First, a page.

The NCAA can and would have to comply with each and every state law like this.

    They could go back to denying Freshmen the opportunity to varsity athletics to curb all these state differences, and they can require 30 credit hours be completed as part and parcel of that.

    The thing about governing bodies like this is the uniformity of a level playing field in all areas for all athletes.

    This bill here is a press pop silliness that seemingly ignores the goal for all student athletes to seem in tune with something or another.

    I’d want national uniformity for all, as opposed to grandstanders trying to muddy the effort to make hay in their state.

    With respect, bud.

  6. - Donnie Elgin - Thursday, Feb 13, 20 @ 11:33 am:

    “paid-family leave legislation’

    Another unfunded mandate out of Springfield. These have a much impact for Public School Districts, Municipalities, Park Districts, Townships and Library Districts. The phased in $15 minimum wage is already squeezing operating budgets for these entities that rely on property taxes and they can’t easily raise levy amounts (PTELL). Results will be more referendum’s to increasing already high local property taxes or reduced services.

  7. - Lester Holt’s Mustache - Thursday, Feb 13, 20 @ 12:02 pm:

    == Sen. Melinda Bush, D-Grayslake, has introduced a bill that would bar members of the General Assembly who face criminal charges from serving in any leadership or committee positions.==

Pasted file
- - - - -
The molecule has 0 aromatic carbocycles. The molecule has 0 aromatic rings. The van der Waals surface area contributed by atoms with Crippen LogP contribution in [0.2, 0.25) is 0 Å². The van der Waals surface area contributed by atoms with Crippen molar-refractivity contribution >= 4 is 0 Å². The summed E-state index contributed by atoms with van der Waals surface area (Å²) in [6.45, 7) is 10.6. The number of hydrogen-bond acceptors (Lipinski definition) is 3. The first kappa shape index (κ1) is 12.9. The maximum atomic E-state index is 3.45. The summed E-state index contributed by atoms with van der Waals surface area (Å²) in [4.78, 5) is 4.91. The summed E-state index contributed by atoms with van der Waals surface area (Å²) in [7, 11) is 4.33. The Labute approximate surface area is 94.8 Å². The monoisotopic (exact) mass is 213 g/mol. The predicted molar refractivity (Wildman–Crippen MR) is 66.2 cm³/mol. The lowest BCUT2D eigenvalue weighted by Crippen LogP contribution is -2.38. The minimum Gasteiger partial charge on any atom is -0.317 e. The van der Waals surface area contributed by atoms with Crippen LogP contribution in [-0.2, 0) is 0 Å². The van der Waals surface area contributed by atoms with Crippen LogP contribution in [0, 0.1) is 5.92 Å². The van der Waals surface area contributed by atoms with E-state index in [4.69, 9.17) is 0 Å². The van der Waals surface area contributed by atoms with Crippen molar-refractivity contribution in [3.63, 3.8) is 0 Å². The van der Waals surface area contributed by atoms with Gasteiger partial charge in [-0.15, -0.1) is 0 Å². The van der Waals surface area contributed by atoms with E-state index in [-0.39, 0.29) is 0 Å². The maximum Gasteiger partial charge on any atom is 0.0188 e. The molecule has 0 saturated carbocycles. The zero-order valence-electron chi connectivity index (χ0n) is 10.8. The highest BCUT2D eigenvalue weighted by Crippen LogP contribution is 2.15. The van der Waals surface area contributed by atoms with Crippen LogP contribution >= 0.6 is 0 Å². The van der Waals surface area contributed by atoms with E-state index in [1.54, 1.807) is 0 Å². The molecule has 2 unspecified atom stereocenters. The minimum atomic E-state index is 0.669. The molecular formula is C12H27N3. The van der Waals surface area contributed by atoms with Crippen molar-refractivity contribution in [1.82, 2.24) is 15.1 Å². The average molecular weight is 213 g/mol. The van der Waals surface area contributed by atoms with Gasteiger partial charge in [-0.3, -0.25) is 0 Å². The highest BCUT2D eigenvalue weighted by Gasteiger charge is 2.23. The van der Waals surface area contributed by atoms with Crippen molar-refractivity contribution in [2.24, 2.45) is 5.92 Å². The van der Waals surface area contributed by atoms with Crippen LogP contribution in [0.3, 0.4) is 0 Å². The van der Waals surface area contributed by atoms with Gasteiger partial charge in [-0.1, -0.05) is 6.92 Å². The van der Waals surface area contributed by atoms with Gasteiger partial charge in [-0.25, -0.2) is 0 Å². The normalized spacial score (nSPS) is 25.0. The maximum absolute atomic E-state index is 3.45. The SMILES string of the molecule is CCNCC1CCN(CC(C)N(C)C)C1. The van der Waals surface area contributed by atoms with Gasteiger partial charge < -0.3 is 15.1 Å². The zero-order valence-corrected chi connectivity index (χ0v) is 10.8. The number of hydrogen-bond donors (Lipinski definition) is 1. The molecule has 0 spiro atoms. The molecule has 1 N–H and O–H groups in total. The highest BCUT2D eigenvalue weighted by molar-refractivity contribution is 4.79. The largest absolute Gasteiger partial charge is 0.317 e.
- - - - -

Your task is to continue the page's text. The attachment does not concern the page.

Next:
Sen. Bush is somehow unable to discuss this with her new Senate President? I don’t know if she has heard, but there was a new guy selected a couple weeks ago who isn’t related to Tom Cullerton (that I know of). She doesn’t need to pass a bill, just needs a senate president who is actually willing to follow through on his claims about cracking down on unethical conduct.

  8. - Unionman - Thursday, Feb 13, 20 @ 12:48 pm:

    Agencies under the Governor had 20 days or 4 weeks. Not 6 weeks. Now they have 10 weeks. Where do they get their information from.

  9. - OpentoDiscusssion - Thursday, Feb 13, 20 @ 1:01 pm:

    Paid-family leave? Paid by whom? More nanny state legislation.

    I have no problems with employees being able to use sick and vacation time toward such leave, And that this should be done with no hassle by the employer and no later retribution.